The Theology of Adam Smith - Part I
In part I of The Theology of Adam Smith, Professor Paul Oslington unravels the widely unknown theological underpinnings of the father of modern economics. Professor Oslington is author of Adam Smith as Theologian (2011) and is soon to release The Oxford Handbook of Christianity and Economics (2014).
It is well-known that Adam Smith constructed a system which comprised, not just economics, but history, jurisprudence and moral philosophy. In fact, he seemed more proud of his Theory of Moral Sentiments than his much more famous Wealth of Nations. But that Adam Smith was also a theologian has taken much longer to be appreciated.
Smith was born in Kirkaldy in 1723. He was brought up by his devout Presbyterian mother after the death of his father and, like most of his contemporaries, he attended church regularly throughout his life. His Scotland was dominated by the Presbyterian Kirk in a way that those of us living in contemporary secular societies find difficult to appreciate.
The young Smith left Glasgow in 1740 to be a Snell exhibitioner at University of Oxford, which entailed a commitment to take Anglican orders on his return to Scotland, though like many other exhibitioners he never did. In 1751, when taking up his Chair at the University of Glasgow, Smith signed the Calvinist Westminster Confession of Faith before the Glasgow Presbytery, satisfied the University of his orthodoxy, and took the Oath of Faith. Smith's scrupulousness in other similar matters suggests sincerity of this profession of orthodox Christian faith.
I would argue that there must be a presumption of a significant theological background to any work of moral philosophy or political economy produced in such a context. Such a presumption is confirmed by the abundance of theological language in Smith's published works. He regularly refers to “the Deity,” “the author of nature,” “the great Director of nature,” “lawful superior,” and so on. There are, moreover, repeated references to divine design and providence. For instance:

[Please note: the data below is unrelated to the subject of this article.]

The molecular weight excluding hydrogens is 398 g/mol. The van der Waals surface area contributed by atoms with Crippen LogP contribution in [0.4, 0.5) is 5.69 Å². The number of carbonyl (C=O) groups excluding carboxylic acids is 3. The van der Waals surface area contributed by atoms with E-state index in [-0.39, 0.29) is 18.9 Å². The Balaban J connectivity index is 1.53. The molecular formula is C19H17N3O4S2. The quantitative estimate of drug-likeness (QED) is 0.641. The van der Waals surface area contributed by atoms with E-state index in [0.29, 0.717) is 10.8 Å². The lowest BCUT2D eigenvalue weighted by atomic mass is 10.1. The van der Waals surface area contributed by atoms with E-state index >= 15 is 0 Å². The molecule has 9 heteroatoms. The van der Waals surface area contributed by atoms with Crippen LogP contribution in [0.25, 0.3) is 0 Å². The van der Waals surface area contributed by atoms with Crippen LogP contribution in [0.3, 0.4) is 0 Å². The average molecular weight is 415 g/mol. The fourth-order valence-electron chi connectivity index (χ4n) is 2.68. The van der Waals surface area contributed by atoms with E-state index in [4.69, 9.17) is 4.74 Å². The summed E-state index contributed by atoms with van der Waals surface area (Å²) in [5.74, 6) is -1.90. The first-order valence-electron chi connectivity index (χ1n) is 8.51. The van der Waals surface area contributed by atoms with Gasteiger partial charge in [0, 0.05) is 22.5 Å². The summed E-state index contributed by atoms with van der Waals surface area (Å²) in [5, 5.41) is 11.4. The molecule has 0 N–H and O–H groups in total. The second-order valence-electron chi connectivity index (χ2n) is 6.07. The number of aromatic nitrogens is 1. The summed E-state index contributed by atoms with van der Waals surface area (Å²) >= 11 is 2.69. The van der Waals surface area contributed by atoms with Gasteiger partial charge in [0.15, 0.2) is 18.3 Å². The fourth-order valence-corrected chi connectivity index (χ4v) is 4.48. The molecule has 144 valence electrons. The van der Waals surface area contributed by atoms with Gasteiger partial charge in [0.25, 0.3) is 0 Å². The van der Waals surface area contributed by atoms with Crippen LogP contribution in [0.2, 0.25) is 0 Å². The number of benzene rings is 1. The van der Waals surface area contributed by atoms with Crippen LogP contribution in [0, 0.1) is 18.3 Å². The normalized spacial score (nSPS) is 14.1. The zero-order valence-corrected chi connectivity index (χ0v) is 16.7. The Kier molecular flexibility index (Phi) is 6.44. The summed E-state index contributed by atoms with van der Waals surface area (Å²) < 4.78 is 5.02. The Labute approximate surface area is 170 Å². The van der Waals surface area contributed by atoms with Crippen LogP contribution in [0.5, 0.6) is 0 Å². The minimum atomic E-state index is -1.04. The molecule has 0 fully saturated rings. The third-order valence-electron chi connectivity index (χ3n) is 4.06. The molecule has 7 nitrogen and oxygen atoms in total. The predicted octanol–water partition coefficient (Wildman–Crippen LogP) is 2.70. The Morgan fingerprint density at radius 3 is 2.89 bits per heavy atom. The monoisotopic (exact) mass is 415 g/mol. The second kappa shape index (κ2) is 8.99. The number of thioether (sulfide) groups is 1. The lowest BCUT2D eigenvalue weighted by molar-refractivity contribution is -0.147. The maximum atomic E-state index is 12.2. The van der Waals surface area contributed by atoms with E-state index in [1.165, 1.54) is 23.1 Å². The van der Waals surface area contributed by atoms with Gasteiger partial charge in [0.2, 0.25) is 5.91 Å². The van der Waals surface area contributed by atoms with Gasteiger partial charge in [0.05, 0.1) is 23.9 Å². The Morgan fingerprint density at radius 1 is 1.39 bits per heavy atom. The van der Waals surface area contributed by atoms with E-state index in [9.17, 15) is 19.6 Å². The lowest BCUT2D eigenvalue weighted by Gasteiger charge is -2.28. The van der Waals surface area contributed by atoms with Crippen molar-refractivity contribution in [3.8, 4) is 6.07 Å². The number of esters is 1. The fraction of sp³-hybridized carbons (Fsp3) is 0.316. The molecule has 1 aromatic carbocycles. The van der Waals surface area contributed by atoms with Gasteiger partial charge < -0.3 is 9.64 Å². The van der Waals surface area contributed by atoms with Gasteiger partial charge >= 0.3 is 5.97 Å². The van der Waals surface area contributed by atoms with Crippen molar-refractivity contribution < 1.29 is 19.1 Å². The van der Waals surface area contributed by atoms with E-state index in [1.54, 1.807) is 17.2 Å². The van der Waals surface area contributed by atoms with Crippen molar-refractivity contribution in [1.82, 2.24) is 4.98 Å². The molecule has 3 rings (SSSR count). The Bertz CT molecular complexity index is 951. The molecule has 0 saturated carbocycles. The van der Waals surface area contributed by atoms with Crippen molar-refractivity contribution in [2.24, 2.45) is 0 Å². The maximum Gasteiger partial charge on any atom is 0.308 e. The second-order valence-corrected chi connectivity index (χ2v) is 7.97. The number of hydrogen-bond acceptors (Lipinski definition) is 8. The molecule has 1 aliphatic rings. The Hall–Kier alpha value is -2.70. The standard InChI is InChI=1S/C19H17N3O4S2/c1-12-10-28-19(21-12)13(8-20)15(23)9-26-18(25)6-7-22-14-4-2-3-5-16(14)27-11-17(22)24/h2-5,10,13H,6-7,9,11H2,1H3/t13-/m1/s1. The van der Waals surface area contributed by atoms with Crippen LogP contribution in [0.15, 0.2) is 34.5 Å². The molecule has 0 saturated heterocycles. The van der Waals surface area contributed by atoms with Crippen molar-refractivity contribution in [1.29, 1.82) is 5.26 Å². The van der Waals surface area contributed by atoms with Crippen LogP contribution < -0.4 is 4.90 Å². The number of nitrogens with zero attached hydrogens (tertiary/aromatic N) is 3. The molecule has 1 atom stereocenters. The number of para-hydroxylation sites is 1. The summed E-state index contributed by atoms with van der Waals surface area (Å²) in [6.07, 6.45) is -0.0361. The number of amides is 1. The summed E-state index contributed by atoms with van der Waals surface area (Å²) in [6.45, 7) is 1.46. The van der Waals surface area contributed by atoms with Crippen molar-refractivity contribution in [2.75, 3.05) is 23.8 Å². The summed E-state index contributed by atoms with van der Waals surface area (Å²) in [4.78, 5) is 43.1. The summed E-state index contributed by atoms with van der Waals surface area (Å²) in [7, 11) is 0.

“Every part of nature, when attentively surveyed, equally demonstrates the providential care of its Author, and we admire the wisdom and goodness of God even in the weakness and folly of man.”
“the happiness of mankind, as well as all other rational creatures, seems to have been the original purpose intended by the author of nature, when he brought them into existence … By acting according to the dictates of our moral faculties, we necessarily pursue the most effectual means for promoting the happiness of mankind, and may therefore be said, in some sense, to co-operate with the Deity, and to advance as far as in our power the plan of Providence.”
“The idea of that divine Being, whose benevolence and wisdom have, from all eternity, contrived and conducted the immense machine of the universe, so as at all times to produce the greatest possible quantity of happiness, is certainly of all the objects of human contemplation by far the most sublime.”
And, in relation to morality:
“the governing principles of human nature, the rules which they prescribe are to be regarded as the commands and laws of the Deity.”
The presumption of a theological dimension to Smith's work is confirmed by the fact that Smith was read theologically by his contemporaries, including important figures in the formation of political economy as a discipline in nineteenth-century Britain.